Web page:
Charts for Cats

Courtesy of the ABS, here is some information to chill the spine.  And when considering, remember:

(here are some quick Sparta-vations:

  • there are more public servants in Australia than the population of all of South Australia
  • there are nearly 4 x the number of  public servants in Australia than the population of all of Tasmania
  • these figures don’t include the cost and numbers of government outsourced workers and consultants!!!)

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11 Responses to Charts for Cats

  1. Speedbox says:

    these figures don’t include the cost and numbers of government outsourced workers and consultants!!!)

    Yes, and as someone who has worked as a consultant to State Government(s), I can tell you there are “a lot” of consultants. The contracts can last for months at significant daily rates.

  2. Justinian The Great says:

    Good but scary stuff Spartacus. As you said though tip of ice berg when you add all those employed directly or indirectly but a government grant or program. Doctors over servicing on Medicare, government funded infrastructure projects funding (some even necessary) paying armies of private sector labororers and consultants, private sector social workers “servicing” indigenous and disadvantaged “clients” and on and on and on and on and on and on.

  3. bemused says:

    It’d be interesting to see this separated into those who actively do things, the workers, like police, ambos and and even office workers; and those who don’t, the bureaucracy who just add an overhead without any substantial contribution to what the actual workers do.

    I think there needs to be some pragmatism about these things and acknowledge that not everything can, or perhaps should, be done by private enterprise (whose overhead is often the shareholders).

  4. manalive says:

    According to the Reserve Bank Inflation Calculator the ‘average wage of public sector employee’ has just kept pace with inflation while the ‘cash wages and salaries’ have far outpaced inflation by about $25,000.

  5. Bruce of Newcastle says:

    Total population of Tasmania – 515,000
    Senate seats: 12
    Total population of Newcastle plus Wollongong – 618,120
    Senate seats: 0.93 (proportionately)

    Go figure. Tasmanians must have 13 heads or something.

  6. Squirrel says:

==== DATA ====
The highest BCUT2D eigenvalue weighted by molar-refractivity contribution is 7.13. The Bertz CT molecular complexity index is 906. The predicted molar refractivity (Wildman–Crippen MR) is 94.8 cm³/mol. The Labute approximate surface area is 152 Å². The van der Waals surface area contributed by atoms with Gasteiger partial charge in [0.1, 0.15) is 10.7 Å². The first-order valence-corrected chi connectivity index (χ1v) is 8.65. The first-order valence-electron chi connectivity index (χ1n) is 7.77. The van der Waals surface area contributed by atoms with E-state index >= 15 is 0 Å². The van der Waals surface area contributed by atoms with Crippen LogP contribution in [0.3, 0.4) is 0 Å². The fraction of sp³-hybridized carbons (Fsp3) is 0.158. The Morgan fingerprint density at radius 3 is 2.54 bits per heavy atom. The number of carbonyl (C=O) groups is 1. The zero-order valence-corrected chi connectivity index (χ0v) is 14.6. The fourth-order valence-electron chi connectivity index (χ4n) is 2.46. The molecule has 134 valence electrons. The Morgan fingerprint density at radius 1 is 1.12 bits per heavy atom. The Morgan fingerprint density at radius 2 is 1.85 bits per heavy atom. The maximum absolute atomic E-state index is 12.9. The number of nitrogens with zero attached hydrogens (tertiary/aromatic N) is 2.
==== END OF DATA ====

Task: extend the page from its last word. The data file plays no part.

We are hideously over-governed, with vast amounts of wasteful duplication, second-guessing, badly designed regulation and bureaucratic busy-work.

    As a nation of 25 million, we have far too many elected officials who rely primarily on promises to spend public funds in order to get elected. Every such promise means more public servants, contractors and consultants and so much of this waste is paid for by debt. The international money markets would be doing us a great favour if they said “no more – pay your own way, and start re-paying what you owe us”.

  7. Jonesy says:

    Note to ScoMo….plenty of low hanging fruit in this tree….if you’ve got the ticker?

  8. v_maet says:

    Sadly the numbers include duplication whereby you have state and federal health, education and science/environment departments.

  9. Elle says:

    The IPA’s Peter Gregory has just linked to you.

    I have copied and pasted Peter’s post from my email. I don’t think the links have attached. Will see after I post this.

    What’s the ideal number of public servants for Australia? If your answer is “more than the population of South Australia” or “nearly four times the population of Tasmania”, then you probably think Australia is on the right track: 

    Those figures are from this excellent post at the Catallaxy Files yesterday. As the author notes, they don’t include government-outsourced workers and consultants!  

    One way to reduce the number of public servants is to cut red tape – the Trump administration’s policy of deregulation has saved taxpayers $1.3 billion this year, according to the American Action Forum. That’s double the administration’s goal for the year because, in a shock to all involved, the Obama administration had grossly underestimated the cost of regulation to Americans.  

    “Can free markets end global poverty?” was the topic of this magnificent 1 hour 27 minute discussion between Nobel Laureate Joseph Stiglitz and William Easterly last week hosted by Reason (Spoiler alert: Yes). Also this week, a new McKinsey Global Institute report  found that the best performing emerging economies are those with more competition. And Cato’s Marian Tupy wrote in CapX that the market is the real driver of better working conditions (sorry unions). 

    These two stories pretty much sum up Europe today. Firstly, the EU is one step closer to banning memes. Secondly, the Spanish health minister was forced to step down this week over claims she plagiarised her masters thesis in – wait for it – interdisciplinary gender studies. I can’t believe Britain voted to Leave.   

    As we told you in March, China’s social credit system is absolutely terrifying. A victim and a beneficiary (for now) of the totalitarian state’s vast network of 200 million CCTV cameras were interviewed for this chilling piece by Matthew Carney on ABC News on Tuesday. 

    Are you a liberal cosmopolitan “Inner”, as described in Matthew Lesh’s new book Democracy in a Divided Australia? Or a suburban, traditionalist “Outer”? Take the quiz here (I’m a “Betweener”). Buy the book, published by Connor Court, here. The Brisbane launch with Senator Amanda Stoker is on 27 September, and the Melbourne launch with Senator James Paterson is on 5 October.  

  10. Elle says:

    Nup. Numerous links within the article didn’t carry across. Sorry.

  11. Pingback: Public sector workers' paradise -

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